Although it was a low volume week, the bulls clearly outnumbered the bears last week. The S&P 500 (SPX) (SPY) managed to close at a record high close on Friday after hitting a record intraday-high on Thursday. Well supported or not, the momentum continues to carry us higher.
The advent of a new month against the backdrop of an overbought market, however, is a potential opportunity for the bears to take control again. And, from a statistical perspective, that potential is there for September. We’ll take a look at the market’s potential stumbling blocks after dissecting last week’s and this week’s economic numbers.
We got a fairly big batch of economic information last week. We’ll stick with the highlights, beginning with Monday’s and Tuesday’s real estate data. On Monday we learned July’s new home sales fell from a pace of 422,000 to 412,000. The overall uptrend is still in place, however. On Tuesday the Case-Shiller Index showed home prices were 8.5% higher in June than they were a year earlier, and the FHFA says home prices grew 0.4% between May and June.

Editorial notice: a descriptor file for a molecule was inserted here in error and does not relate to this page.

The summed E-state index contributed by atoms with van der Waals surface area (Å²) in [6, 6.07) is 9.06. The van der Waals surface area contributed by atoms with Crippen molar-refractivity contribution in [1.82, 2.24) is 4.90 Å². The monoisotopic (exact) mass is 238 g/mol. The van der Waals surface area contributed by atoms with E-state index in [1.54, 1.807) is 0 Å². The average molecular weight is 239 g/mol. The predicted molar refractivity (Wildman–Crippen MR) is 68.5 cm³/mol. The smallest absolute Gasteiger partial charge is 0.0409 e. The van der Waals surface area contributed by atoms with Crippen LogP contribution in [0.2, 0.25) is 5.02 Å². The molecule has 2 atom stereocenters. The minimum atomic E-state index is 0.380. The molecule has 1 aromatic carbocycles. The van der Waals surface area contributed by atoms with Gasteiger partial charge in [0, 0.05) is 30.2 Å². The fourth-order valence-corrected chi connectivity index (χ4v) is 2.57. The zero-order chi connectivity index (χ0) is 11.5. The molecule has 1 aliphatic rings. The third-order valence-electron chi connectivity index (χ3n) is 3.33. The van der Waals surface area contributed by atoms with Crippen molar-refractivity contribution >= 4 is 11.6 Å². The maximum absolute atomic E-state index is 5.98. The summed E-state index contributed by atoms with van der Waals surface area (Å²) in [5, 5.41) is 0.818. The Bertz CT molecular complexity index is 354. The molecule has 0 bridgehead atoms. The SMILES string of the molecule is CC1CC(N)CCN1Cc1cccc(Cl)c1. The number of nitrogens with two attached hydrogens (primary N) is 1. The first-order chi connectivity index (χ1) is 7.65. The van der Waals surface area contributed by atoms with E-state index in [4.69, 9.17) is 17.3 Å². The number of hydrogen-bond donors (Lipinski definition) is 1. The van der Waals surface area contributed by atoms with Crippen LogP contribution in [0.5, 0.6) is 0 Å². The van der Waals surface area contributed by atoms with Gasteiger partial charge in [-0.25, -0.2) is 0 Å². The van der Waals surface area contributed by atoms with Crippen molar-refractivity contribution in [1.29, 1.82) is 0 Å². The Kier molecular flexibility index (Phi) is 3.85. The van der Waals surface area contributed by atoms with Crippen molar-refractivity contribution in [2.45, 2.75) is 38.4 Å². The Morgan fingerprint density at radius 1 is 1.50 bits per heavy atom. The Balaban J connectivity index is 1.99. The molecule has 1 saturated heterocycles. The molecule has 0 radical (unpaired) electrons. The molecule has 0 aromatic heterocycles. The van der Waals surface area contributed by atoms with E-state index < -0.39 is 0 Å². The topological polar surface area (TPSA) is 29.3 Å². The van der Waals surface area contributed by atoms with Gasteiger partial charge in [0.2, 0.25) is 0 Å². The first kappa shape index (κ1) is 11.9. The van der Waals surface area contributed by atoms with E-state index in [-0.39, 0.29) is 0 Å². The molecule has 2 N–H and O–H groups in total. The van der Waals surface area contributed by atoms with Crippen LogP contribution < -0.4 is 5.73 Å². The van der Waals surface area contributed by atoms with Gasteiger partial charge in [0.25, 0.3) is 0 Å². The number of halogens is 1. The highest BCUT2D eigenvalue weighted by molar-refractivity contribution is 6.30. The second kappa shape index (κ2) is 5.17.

Although the media raised a small red flag about the slump in new home sales, the worry wasn’t merited. Looking at the whole real estate picture – last week’s data too - the real estate and construction picture still looks like it’s pointed in the right direction.
On Friday the media once again rattled investors’ cages by obsessing about the fact that consumer spending slumped 0.1% in July. It was the first dip in a long time, and since all big trends start as small ones, this one could be the beginning of trouble. But, that’s probably not going to be the case.
While consumers may have spent less in July, it’s not because they’re worried. The Conference Board’s consumer confidence measure reached a multi-year high of 92.4 for last month. The Michigan Sentiment Index also rose to a multi-month high of 82.5 in August, and both data sets are in strong uptrends.
And of course, we also got the second reading on second quarter’s GDP growth. Rather than the first guess of 4.0%, it was actually up by 4.2%. The third/final reading will come in mid/late September, but isn’t likely to change much from the second estimate.
Here’s the rest on the following Calendar: